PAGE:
By Bryan Stevens
Amy McGill, a reader from Ohio, sent me an email following my anniversary column about dark-eyed juncos. Amy, as it turns out, is a fellow junco lover.
At the time of her email in late October, she was still waiting to see my favorite of all birds make their appearance at her home. She noted that juncos usually return to her home about a week before the end of October, so they are slightly late this year. Consequently, Amy’s “little timely visitors” are making her wonder what has delayed them.
At my own home in northeast Tennessee, the dark-eyed juncos appear to vie with white-throated sparrows for abundance each year. Last winter, the sparrows were far less conspicuous than the juncos. Although we’re only a week into November, both the dark-eyed juncos and white-throated sparrows have absented themselves from my feeders.
With temperatures dipping lower after a particularly hot, dry autumn, some cold-season arrivals have made themselves at home. Some of the early birds included a common raven that flew over my house. Perhaps to make certain I didn’t neglect to take note, the raven produced its trademark croaking call the entire time the large, dark bird soared overhead.
A Northern mockingbird visited the feeders for a couple of days to see what was the commotion from the other birds. After one quick peek, the mocker paid no attention to the available offering of sunflower seeds. At my home, mockingbirds are strictly fall/winter birds and are fairly uncommon.
Ravens and mockingbirds are easier to recognize and identify than sparrows, which are also referred to by birders with some frustration as “little brown birds.” Lumping the sparrows together as a family of similar-looking species does a disservice to them, however.
While most are definitely “little brown birds,” the sparrows offer quite a range of subtle differences in plumage as well as song, making it possible — if at times challenging — to identify them. Some of the winter sparrows in the region include fox sparrow, swamp sparrow, song sparrow, chipping sparrow, white-crowned sparrow and the aforementioned white-throated sparrow.
In similarly distinctive fashion, the white-throated sparrow — especially as spring gets nearer — also acquires a plumage that makes it stand out from the flock. These sparrows have a plumper shape than some of their kin. They have a black-and-white pattern to their head, and a neat “bib” of white feathers covers the throat.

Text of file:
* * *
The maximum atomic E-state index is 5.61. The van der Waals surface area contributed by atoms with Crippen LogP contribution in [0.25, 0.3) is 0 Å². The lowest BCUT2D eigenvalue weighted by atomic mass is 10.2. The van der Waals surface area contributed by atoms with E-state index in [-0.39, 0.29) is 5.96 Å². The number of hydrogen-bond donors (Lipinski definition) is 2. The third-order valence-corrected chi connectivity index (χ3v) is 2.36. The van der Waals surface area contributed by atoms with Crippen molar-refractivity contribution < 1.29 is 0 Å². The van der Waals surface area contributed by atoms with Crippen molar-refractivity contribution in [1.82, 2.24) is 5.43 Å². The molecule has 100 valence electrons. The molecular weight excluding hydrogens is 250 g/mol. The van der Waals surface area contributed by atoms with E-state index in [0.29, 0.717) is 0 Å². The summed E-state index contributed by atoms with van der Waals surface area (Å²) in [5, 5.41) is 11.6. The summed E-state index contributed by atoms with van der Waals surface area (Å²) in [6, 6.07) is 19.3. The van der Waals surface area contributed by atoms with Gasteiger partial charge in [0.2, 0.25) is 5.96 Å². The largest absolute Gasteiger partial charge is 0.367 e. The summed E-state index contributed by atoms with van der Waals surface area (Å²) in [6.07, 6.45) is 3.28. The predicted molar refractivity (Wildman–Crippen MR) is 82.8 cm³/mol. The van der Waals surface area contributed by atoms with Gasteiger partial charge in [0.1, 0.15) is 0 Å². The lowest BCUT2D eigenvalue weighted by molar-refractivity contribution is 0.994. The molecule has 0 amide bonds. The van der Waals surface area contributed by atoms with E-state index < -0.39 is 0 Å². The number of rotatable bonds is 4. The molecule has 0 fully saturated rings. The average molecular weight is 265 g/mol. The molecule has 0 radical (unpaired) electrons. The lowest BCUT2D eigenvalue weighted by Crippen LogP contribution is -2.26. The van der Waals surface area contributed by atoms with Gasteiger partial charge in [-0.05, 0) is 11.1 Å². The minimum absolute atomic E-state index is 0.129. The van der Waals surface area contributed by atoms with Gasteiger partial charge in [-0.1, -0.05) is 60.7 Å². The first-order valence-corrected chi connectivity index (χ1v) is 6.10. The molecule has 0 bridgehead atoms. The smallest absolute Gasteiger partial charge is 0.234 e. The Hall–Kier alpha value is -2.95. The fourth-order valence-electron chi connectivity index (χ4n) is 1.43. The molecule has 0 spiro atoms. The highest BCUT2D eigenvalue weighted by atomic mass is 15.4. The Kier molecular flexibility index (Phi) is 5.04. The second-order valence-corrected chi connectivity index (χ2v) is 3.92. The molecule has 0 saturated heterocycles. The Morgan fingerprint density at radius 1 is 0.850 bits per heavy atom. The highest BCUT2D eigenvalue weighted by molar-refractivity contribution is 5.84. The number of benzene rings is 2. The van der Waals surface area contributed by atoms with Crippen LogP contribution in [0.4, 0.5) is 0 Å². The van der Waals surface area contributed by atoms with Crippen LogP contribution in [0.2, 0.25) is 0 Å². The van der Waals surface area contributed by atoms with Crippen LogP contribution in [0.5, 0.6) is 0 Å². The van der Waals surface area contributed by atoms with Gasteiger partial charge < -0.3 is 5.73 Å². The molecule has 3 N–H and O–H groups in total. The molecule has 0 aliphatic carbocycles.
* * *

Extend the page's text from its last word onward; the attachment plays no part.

The standout feature to this bird’s appearance is the bright yellow spot located between each eye and the bird’s bill. In winter, some white-throated sparrows may lack this spot of yellow or show a less dramatic version, but the approach of spring usually puts these birds back into fine form.
Many sparrows, including the white-throated sparrow, prefer to forage for food on the ground. It’s often helpful to purchase a supply of millet seed. When filling your feeders with sunflower seeds, scatter a couple of handfuls of millet seed on the ground beneath the feeders or at the edge of a brushy area. Sparrows like to have quick access to dense cover, so they will feed more securely if the scattered seeds are within quick reach of shelter.
If your yard is devoid of brushy retreats, you can make your own brush pile, perhaps with trimmings from routine autumn landscape maintenance. A brush pile makes a popular gathering place for not only sparrows but also wrens, kinglets and other small songbirds. In addition to security, the brush pile lessens the impact of cold winter winds.
Sparrows don’t always co-exist peaceably. According to the website allaboutbirds.com, many of the larger sparrow species are quite aggressive with their kin. This aggression usually demonstrates itself in a tendency to chase other birds. Apparently, white-crowned sparrows will share their territories with fox sparrows — which are larger birds — but they will give chase to chipping sparrows and dark-eyed juncos in an attempt to drive them from the territory.
Most songbirds live a precarious life that can be measured in only a few years. However, an occasional individual defies the odds. According to the website allaboutbirds.com, the oldest recorded white-throated sparrow was at least 14 years, 11 months old, when it was recaptured and rereleased during banding operations in Alberta, Canada.
So, while it’s easy to overlook the sparrows, I’d recommend giving them a second glance. Here are a few relatives of the white-throated sparrow with common names that suggest the identifying feature that helps them stand out from the flock: golden-crowned sparrow, rufous-collared sparrow, cinnamon-tailed sparrow, black-chinned sparrow and black-throated sparrow.